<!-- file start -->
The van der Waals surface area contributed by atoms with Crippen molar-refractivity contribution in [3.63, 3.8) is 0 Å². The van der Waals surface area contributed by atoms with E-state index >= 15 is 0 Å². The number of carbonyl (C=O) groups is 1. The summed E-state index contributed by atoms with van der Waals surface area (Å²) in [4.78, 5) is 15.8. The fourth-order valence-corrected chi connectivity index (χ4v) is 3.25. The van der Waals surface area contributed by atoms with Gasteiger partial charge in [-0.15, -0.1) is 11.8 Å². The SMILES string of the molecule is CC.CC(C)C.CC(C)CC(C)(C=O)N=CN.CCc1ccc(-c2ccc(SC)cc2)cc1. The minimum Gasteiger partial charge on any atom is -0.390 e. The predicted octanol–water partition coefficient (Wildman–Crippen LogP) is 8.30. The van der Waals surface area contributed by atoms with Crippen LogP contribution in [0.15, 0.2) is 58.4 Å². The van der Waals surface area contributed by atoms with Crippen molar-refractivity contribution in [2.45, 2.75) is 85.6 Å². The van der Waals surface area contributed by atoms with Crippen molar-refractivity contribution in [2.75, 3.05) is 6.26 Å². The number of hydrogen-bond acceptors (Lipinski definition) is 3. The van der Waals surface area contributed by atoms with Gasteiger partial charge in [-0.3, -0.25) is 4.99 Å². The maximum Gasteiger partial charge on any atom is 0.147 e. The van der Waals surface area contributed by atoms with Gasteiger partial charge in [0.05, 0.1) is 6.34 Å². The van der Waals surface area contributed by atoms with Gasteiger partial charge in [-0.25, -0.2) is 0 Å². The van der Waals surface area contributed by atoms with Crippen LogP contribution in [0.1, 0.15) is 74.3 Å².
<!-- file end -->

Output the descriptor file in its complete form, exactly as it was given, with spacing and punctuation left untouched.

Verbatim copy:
The van der Waals surface area contributed by atoms with Crippen molar-refractivity contribution in [3.63, 3.8) is 0 Å². The van der Waals surface area contributed by atoms with E-state index >= 15 is 0 Å². The number of carbonyl (C=O) groups is 1. The summed E-state index contributed by atoms with van der Waals surface area (Å²) in [4.78, 5) is 15.8. The fourth-order valence-corrected chi connectivity index (χ4v) is 3.25. The van der Waals surface area contributed by atoms with Gasteiger partial charge in [-0.15, -0.1) is 11.8 Å². The SMILES string of the molecule is CC.CC(C)C.CC(C)CC(C)(C=O)N=CN.CCc1ccc(-c2ccc(SC)cc2)cc1. The minimum Gasteiger partial charge on any atom is -0.390 e. The predicted octanol–water partition coefficient (Wildman–Crippen LogP) is 8.30. The van der Waals surface area contributed by atoms with Crippen LogP contribution in [0.15, 0.2) is 58.4 Å². The van der Waals surface area contributed by atoms with Crippen molar-refractivity contribution in [2.45, 2.75) is 85.6 Å². The van der Waals surface area contributed by atoms with Crippen molar-refractivity contribution in [2.75, 3.05) is 6.26 Å². The number of hydrogen-bond acceptors (Lipinski definition) is 3. The van der Waals surface area contributed by atoms with Gasteiger partial charge in [-0.3, -0.25) is 4.99 Å². The maximum Gasteiger partial charge on any atom is 0.147 e. The van der Waals surface area contributed by atoms with Gasteiger partial charge in [0.05, 0.1) is 6.34 Å². The van der Waals surface area contributed by atoms with Gasteiger partial charge in [-0.25, -0.2) is 0 Å². The van der Waals surface area contributed by atoms with Crippen LogP contribution in [0.1, 0.15) is 74.3 Å².